Microsoft Silverlight « Josh Anderson’s Blog

 Microsoft Silverlight « Josh Anderson’s Blog

I always find the predominant attitude in the software and Internet world amusing – it is important to have alternatives, unless they come from Microsoft!

Also, the installation model for Silverlight is not all that different from Flash – if you go to a site that uses Flash, and you do not have it installed, it asks you to install it.

BTW – given the market share enjoyed by both Opera and Safari, it is fairly generous that any effort is made to support them at all.

Re-focusing

So, the time has come to re-focus my blog a little around what I am currently working on. In the last year, I have gone through a fairly significant transition in my career. After close to a decade in a product-oriented startup, I have moved into a consulting role at T4G. This is a big change for me, at least it feels like it – the mental shift from focusing on products, product features, and product life-cycles  to focusing on client engagements and project-oriented work. My mind tells me that in many ways the two are not so different – they just feel very different.

The main focus of my work (at least initially) is on portal technologies, specifically SharePoint. In addition to the engineering and mechanics of implementing SharePoint solutions, I am focused on a number of other related topics:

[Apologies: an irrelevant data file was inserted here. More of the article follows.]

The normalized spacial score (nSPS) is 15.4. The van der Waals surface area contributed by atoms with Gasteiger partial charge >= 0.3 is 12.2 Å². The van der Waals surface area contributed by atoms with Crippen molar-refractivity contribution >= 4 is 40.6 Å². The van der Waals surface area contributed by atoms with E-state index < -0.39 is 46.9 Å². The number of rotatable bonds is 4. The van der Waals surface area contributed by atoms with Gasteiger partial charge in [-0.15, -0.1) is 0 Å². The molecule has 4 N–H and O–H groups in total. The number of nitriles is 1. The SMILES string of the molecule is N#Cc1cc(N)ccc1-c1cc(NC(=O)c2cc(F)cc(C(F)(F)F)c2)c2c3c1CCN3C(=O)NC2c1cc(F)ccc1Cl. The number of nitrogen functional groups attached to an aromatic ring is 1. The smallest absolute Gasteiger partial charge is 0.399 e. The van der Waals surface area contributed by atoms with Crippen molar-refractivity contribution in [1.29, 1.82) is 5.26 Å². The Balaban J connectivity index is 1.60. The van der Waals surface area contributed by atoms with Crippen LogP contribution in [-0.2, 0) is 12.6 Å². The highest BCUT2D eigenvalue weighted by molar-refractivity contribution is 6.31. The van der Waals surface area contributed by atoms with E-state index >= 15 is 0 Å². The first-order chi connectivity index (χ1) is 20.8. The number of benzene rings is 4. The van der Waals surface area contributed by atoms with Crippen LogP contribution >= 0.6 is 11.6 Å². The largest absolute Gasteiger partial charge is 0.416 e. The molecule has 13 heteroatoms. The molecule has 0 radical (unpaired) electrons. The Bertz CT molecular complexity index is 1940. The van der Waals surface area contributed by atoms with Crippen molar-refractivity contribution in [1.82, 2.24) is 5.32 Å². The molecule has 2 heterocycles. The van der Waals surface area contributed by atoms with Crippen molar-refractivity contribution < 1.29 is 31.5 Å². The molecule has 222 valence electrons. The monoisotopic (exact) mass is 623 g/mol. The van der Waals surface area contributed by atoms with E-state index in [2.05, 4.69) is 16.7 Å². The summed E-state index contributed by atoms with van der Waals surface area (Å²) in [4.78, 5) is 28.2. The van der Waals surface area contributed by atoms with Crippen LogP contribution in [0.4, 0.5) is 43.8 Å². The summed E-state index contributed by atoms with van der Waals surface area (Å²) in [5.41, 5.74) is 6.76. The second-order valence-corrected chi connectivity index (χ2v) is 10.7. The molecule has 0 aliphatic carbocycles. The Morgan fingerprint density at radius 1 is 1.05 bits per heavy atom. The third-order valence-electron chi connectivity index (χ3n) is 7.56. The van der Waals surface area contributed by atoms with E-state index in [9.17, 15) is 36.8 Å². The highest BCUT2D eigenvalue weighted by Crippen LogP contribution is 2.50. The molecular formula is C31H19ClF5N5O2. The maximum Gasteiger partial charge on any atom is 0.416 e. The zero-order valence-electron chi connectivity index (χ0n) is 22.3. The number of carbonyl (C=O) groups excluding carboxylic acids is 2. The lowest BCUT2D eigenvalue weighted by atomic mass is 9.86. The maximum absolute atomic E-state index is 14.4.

• A repeatable approach to delivery of SharePoint solutions
  • Process/methodology models for SharePoint implementation
  • Estimating models for SharePoint projects
  • The art of the possible – what could clients be doing with SharePoint

I will also be spending a significant amount of time establishing a Moncton office for T4G. By the way, if anyone knows any SharePoint resources (or good .NET or ASP.NET resources in the area, send them my way 🙂 ).

While my new role is as a consultant in an consulting company, I do not plan to abandon my roots in software development, software development processes, and programming. I also maintain a strong interest in innovation processes. Finally, there are a number of technology areas I am continuing to investigate, including Tablet PC applications, Silverlight, Office Business Applications, Social Networking, etc.

I am also hoping to have more time to blog a little more regularly 🙂